A line of research (done mostly in Australia and Great Britain) has been exploring what prompts students to opt for deep or surface approaches to learning. So far this research has established strong links between the approaches taken to teaching and those taken to learning. If teachers are focused on covering large amounts of content and do so with few attempts to involve and engage students, students tend to learn the material by memorizing it, often without much understanding of it. This new work involved a 388-student cohort enrolled in a first-year biology course and explored the relationship between the ways students emotionally experience a course and the approach that they take to learning in the course.
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There are many ways to provide feedback to students in an online course. When selecting the type and frequency of feedback, consider what the students want and how they will benefit from it without creating an unreasonable amount of work for yourself. In an interview with Online Classroom, Rosemary Cleveland, professor of education, and Kim Kenward, instructional designer at Grand Valley State University, offered the following advice on how to manage feedback in the online learning environment:
As an experienced online educator, I am confident that my students are not only learning but also excelling. Through our classroom activities and interactions, they are simultaneously mastering content and developing higher-order thinking strategies. Yet I am plagued with concerns that this is not enough.
Do you ever wonder whether your students care about your course material? Do you question whether your students appreciate how the information you address in class is relevant to them? Do you feel like there is often a mismatch between your intentions for your class and what your students actually want to learn?
One of the best practices in teaching and learning is the use of a three-part case study, or a scenario-based story, to help students deepen their understanding of a concept. The three parts of a case study are a scenario-based story that focuses on a specific, hypothetical problem, supporting literature that aligns with the main themes of the story, and guiding questions that help the learner gain the most from understanding the concepts and objectives of the case study by applying critical and higher order thinking skills.
No, the objective isn’t to make assignments optional, but two benefits accrue when students are given some choice about assignments. The first is motivational—when students select the method they will use to master the material, they can pick an option they think they’d like to complete. And if an assignment option looks appealing, that increases the chance that students will spend more time working on it and more learning can then result. Second, the practice confronts students with themselves as learners. With teacher guidance, they can be challenged to consider why they find some assignments preferable. They can be encouraged to consider what skills the assignment involves and whether those are skills they have or need to work on developing. A strategy such as this moves students in the direction of autonomy and maturity as learners.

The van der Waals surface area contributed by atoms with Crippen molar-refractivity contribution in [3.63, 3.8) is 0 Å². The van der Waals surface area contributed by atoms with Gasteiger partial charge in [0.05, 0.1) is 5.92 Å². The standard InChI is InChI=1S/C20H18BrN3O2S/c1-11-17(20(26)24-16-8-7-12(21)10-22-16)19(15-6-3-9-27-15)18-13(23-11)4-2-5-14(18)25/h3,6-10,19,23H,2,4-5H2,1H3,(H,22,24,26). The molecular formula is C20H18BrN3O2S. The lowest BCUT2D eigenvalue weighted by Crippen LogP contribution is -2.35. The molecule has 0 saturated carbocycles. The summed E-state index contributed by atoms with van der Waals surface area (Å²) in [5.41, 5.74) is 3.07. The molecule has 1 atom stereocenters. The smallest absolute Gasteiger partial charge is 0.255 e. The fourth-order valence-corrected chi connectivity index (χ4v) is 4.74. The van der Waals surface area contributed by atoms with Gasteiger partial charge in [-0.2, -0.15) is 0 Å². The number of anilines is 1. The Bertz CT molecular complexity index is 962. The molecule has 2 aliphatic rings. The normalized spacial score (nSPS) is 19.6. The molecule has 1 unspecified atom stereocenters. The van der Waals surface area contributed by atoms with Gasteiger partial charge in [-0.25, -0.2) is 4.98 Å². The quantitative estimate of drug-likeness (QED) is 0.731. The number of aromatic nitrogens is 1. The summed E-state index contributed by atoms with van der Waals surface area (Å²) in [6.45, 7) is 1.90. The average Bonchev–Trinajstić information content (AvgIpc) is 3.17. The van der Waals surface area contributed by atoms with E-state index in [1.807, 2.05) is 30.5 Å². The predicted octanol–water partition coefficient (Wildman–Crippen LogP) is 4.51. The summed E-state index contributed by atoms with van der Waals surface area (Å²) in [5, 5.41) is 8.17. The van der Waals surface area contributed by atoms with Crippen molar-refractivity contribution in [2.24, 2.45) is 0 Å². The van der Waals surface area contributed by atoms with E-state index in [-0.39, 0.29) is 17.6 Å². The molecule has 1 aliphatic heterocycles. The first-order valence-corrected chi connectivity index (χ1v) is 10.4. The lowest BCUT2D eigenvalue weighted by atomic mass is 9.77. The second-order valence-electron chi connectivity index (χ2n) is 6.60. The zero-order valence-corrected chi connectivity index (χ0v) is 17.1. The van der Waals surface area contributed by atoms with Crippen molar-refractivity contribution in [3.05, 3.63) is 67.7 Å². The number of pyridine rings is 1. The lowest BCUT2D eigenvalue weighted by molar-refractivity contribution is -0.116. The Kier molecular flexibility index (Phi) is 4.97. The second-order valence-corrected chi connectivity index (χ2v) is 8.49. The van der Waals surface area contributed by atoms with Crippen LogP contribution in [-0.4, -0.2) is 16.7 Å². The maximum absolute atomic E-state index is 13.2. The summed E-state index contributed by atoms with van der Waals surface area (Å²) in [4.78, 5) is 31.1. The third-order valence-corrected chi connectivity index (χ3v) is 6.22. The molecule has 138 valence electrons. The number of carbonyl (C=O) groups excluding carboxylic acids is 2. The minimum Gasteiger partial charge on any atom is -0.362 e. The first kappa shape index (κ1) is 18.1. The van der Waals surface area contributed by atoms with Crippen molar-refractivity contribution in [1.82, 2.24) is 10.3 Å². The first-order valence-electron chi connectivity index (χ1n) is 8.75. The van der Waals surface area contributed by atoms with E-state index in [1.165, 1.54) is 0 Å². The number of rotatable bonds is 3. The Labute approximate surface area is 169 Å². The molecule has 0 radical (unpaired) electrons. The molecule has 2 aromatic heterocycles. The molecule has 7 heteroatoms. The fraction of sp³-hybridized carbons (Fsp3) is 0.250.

When it comes to student motivation, does the axiom, “You can lead a horse to water, but you can’t make him drink” apply? Although I believe that, as instructors, we cannot force motivation and learning upon students, we do play a vital role regarding student motivation and a student’s ability to gain knowledge and proficiency in the subject matter.
“Students in inverted classrooms need to have more space to reflect on their learning activities so that they can make necessary connections to course content” (Strayer, 2012).
If you were to observe a flipped classroom, what do you think would it look like? Maybe students are working in groups. Maybe each group is working on a different problem. Maybe the instructor is walking around the room talking with each group and checking on the students’ progress. And each group of students is probably asking a different question each time the instructor walks by. It’s probably noisy since everyone is talking to each other or engaged in a task. And students are probably standing up or leaning in towards one another to hear their group members talk about the next task. Students might be writing in a workbook, typing on their laptops, or watching a video on the screen of some new technological device.
When designing an online course it’s important to carefully consider which tools align with the course’s learning objectives and the types of communication that will occur.
There are three types of communication that can occur in an online course—one to one, one to many, and many to many. In an interview with Online Classroom, Sara Ombres, faculty development instructor, and Anna Reese, production coordinator/instructional designer, both at Embry-Riddle Aeronautical University’s Worldwide Campus, talked about how they help instructors select communication tools to suit the situation.
Research on the effectiveness of Peer-Led Team Learning (PLTL) continues to accumulate. In part, the findings are impressive because the method is highly prescribed, which means it’s being used similarly at a variety of institutions, with different student cohorts and in a range of fields, although most of the research on the method has been done in chemistry.